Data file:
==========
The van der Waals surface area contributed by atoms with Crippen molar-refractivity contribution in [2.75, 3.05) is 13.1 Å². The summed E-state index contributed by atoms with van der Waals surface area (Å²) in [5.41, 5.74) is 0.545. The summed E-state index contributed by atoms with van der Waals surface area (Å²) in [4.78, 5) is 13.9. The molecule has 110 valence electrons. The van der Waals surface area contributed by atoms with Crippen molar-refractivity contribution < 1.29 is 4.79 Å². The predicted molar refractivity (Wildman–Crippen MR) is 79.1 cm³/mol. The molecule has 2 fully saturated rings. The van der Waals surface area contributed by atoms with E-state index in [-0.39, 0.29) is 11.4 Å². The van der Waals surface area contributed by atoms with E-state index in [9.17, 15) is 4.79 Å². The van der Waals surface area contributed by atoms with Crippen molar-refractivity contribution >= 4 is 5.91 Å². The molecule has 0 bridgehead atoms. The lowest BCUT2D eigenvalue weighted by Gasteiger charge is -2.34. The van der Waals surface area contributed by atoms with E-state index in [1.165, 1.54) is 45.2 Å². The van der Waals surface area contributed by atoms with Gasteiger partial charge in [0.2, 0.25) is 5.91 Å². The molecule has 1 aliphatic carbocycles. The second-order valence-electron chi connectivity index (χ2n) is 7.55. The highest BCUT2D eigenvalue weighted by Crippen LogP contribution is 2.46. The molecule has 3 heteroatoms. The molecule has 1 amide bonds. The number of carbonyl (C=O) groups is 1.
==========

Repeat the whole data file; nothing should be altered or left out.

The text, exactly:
The van der Waals surface area contributed by atoms with Crippen molar-refractivity contribution in [2.75, 3.05) is 13.1 Å². The summed E-state index contributed by atoms with van der Waals surface area (Å²) in [5.41, 5.74) is 0.545. The summed E-state index contributed by atoms with van der Waals surface area (Å²) in [4.78, 5) is 13.9. The molecule has 110 valence electrons. The van der Waals surface area contributed by atoms with Crippen molar-refractivity contribution < 1.29 is 4.79 Å². The predicted molar refractivity (Wildman–Crippen MR) is 79.1 cm³/mol. The molecule has 2 fully saturated rings. The van der Waals surface area contributed by atoms with E-state index in [-0.39, 0.29) is 11.4 Å². The van der Waals surface area contributed by atoms with E-state index in [9.17, 15) is 4.79 Å². The van der Waals surface area contributed by atoms with Crippen molar-refractivity contribution >= 4 is 5.91 Å². The molecule has 0 bridgehead atoms. The lowest BCUT2D eigenvalue weighted by Gasteiger charge is -2.34. The van der Waals surface area contributed by atoms with E-state index in [1.165, 1.54) is 45.2 Å². The van der Waals surface area contributed by atoms with Gasteiger partial charge in [0.2, 0.25) is 5.91 Å². The molecule has 1 aliphatic carbocycles. The second-order valence-electron chi connectivity index (χ2n) is 7.55. The highest BCUT2D eigenvalue weighted by Crippen LogP contribution is 2.46. The molecule has 3 heteroatoms. The molecule has 1 amide bonds. The number of carbonyl (C=O) groups is 1.